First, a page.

"It is eating an apple."
Translation:Den spiser et eple.
It depends one what "it" is referring to, and the gender of that thing.
"En hund spiser. Den spiser et eple." (dog is masculine)
"Ei katt spiser. Den spiser et eple." (katt is feminine)
"Et ekorn spiser. Det spiser et eple." (squirrel is neuter)
"Ekornene spiser. De spiser et eple." (plural)
You have to memorise each new noun you encounter in full (indefinite article + noun itself) because there aren't any rules you can follow to determine which article goes with which noun; also, it's totally irrespective of the biological gender.
Good news is that you only have to deal with two genders because you can use en for nouns of feminine gender as well.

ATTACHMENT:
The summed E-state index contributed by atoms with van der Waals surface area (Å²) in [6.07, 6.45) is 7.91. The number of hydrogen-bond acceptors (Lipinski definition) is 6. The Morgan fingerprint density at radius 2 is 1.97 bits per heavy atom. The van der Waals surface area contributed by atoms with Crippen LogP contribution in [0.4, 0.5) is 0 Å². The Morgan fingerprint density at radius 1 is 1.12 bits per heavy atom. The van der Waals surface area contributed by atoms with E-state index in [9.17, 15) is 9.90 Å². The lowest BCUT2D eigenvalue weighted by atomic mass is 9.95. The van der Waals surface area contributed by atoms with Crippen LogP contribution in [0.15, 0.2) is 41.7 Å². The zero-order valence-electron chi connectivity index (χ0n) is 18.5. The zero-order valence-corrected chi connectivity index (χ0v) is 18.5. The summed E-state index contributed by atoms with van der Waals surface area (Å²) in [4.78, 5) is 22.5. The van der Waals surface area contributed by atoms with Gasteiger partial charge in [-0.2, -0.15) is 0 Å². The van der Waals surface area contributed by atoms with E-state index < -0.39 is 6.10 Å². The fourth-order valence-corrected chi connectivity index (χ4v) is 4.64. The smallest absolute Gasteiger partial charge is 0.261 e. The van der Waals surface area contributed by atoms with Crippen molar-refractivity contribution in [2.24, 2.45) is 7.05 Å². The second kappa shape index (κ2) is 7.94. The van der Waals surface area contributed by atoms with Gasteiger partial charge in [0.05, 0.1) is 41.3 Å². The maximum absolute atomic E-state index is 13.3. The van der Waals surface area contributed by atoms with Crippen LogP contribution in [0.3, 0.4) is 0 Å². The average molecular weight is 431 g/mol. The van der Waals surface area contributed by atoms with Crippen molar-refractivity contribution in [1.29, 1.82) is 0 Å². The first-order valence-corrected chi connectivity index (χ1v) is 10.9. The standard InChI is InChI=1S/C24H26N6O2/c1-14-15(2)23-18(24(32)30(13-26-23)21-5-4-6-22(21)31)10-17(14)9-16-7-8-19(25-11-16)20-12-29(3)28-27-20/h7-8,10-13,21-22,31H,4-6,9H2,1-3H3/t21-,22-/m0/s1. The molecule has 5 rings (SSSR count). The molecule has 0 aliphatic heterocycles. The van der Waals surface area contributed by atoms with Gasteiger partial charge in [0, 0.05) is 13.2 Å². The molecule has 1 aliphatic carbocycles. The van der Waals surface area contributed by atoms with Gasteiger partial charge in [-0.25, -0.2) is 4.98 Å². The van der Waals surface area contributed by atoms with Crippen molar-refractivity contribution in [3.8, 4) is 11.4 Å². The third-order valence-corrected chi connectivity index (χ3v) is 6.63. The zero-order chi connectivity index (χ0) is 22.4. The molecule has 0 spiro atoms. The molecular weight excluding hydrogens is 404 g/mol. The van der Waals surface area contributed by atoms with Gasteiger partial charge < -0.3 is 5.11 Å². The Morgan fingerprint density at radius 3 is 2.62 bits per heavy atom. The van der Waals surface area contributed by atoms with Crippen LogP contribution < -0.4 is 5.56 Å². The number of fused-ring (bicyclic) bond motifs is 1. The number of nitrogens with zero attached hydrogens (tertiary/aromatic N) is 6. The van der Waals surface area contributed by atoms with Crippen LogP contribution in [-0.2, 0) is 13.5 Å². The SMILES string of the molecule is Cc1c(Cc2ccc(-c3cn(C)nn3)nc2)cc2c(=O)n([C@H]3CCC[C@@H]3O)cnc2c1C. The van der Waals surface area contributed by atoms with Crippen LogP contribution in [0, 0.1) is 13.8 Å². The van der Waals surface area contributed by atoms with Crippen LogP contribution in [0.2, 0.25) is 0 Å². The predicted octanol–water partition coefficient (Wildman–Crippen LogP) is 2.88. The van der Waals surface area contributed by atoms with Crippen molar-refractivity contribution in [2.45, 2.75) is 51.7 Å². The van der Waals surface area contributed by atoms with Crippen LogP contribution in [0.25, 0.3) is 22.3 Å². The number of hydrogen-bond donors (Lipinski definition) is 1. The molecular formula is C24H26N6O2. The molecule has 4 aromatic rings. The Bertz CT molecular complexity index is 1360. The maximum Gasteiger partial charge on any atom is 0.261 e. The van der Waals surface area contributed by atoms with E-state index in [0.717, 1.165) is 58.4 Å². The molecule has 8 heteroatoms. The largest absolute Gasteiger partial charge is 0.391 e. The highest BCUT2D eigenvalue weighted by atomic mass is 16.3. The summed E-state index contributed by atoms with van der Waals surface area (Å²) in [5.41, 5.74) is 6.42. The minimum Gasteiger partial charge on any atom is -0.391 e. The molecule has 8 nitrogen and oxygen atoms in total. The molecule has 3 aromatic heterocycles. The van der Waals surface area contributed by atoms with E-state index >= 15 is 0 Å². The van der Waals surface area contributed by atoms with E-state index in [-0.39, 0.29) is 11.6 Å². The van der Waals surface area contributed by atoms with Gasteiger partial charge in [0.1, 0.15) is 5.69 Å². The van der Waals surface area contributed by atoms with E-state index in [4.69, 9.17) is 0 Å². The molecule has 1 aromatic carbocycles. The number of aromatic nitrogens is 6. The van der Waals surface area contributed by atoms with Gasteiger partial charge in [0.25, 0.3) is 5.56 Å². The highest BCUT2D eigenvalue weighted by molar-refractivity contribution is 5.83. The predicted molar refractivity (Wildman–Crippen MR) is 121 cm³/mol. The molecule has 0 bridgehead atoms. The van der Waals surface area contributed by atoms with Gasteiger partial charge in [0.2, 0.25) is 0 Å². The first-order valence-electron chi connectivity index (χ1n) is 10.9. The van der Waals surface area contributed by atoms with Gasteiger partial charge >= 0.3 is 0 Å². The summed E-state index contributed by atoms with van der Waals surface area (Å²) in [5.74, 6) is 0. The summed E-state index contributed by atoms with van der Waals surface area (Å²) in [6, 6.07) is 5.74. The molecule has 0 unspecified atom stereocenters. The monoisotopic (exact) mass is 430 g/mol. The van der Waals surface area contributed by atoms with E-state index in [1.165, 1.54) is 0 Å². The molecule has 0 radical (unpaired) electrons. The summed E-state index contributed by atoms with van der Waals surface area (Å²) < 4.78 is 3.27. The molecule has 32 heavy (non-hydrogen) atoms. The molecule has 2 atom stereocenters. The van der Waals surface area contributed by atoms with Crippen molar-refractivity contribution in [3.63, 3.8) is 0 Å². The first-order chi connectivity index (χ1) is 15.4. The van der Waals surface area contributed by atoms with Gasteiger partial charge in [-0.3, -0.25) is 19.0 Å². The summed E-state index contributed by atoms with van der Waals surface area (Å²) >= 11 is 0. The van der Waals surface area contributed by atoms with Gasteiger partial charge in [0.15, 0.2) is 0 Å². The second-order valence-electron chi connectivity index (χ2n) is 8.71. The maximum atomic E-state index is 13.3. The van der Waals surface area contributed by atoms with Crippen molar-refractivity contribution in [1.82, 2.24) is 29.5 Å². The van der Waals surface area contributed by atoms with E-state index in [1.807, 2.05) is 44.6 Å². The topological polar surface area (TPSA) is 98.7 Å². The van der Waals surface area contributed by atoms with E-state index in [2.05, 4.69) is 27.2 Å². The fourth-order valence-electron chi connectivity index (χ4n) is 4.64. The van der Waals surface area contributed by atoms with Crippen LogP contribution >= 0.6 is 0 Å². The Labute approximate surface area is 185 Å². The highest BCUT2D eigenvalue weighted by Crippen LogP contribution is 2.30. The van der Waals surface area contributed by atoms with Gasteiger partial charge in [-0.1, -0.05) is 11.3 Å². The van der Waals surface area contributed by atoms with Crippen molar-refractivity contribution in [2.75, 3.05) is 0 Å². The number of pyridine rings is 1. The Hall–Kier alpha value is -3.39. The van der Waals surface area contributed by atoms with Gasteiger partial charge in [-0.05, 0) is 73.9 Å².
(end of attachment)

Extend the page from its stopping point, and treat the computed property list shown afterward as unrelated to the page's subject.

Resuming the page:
The use of "den" here implies that a m/f subject has already been introduced prior to this sentence.
We don't know what it is, as we don't have more than a single sentence to go on, but we can imagine that it is a dog, for instance. In regular conversation, you would have the context needed. As it stands, the English sentence can be translated using either "den" or "det", as we don't know what sort of noun the pronoun "it" is referring to. It's not used as a dummy/formal subject in this sentence.